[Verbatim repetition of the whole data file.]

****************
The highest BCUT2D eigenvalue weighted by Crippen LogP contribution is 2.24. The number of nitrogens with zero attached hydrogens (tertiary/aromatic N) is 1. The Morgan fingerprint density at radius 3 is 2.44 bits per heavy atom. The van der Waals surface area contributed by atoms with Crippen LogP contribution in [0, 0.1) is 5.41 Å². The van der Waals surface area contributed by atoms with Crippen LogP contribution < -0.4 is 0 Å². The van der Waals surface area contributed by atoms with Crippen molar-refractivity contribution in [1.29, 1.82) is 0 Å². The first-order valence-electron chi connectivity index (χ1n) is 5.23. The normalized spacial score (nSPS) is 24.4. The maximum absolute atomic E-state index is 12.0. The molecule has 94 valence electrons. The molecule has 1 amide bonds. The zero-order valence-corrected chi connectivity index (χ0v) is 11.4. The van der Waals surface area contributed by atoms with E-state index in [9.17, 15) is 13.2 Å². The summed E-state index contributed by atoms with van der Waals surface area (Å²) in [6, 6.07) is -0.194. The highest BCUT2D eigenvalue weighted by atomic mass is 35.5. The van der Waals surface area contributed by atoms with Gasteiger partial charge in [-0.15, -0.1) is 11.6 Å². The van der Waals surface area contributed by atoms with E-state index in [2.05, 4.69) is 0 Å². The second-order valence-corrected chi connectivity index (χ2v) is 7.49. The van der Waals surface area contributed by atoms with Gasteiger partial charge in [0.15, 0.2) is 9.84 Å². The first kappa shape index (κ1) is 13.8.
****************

The highest BCUT2D eigenvalue weighted by Crippen LogP contribution is 2.24. The number of nitrogens with zero attached hydrogens (tertiary/aromatic N) is 1. The Morgan fingerprint density at radius 3 is 2.44 bits per heavy atom. The van der Waals surface area contributed by atoms with Crippen LogP contribution in [0, 0.1) is 5.41 Å². The van der Waals surface area contributed by atoms with Crippen LogP contribution < -0.4 is 0 Å². The van der Waals surface area contributed by atoms with Crippen molar-refractivity contribution in [1.29, 1.82) is 0 Å². The first-order valence-electron chi connectivity index (χ1n) is 5.23. The normalized spacial score (nSPS) is 24.4. The maximum absolute atomic E-state index is 12.0. The molecule has 94 valence electrons. The molecule has 1 amide bonds. The zero-order valence-corrected chi connectivity index (χ0v) is 11.4. The van der Waals surface area contributed by atoms with E-state index in [9.17, 15) is 13.2 Å². The summed E-state index contributed by atoms with van der Waals surface area (Å²) in [6, 6.07) is -0.194. The highest BCUT2D eigenvalue weighted by atomic mass is 35.5. The van der Waals surface area contributed by atoms with Gasteiger partial charge in [-0.15, -0.1) is 11.6 Å². The van der Waals surface area contributed by atoms with E-state index in [2.05, 4.69) is 0 Å². The second-order valence-corrected chi connectivity index (χ2v) is 7.49. The van der Waals surface area contributed by atoms with Gasteiger partial charge in [0.15, 0.2) is 9.84 Å². The first kappa shape index (κ1) is 13.8.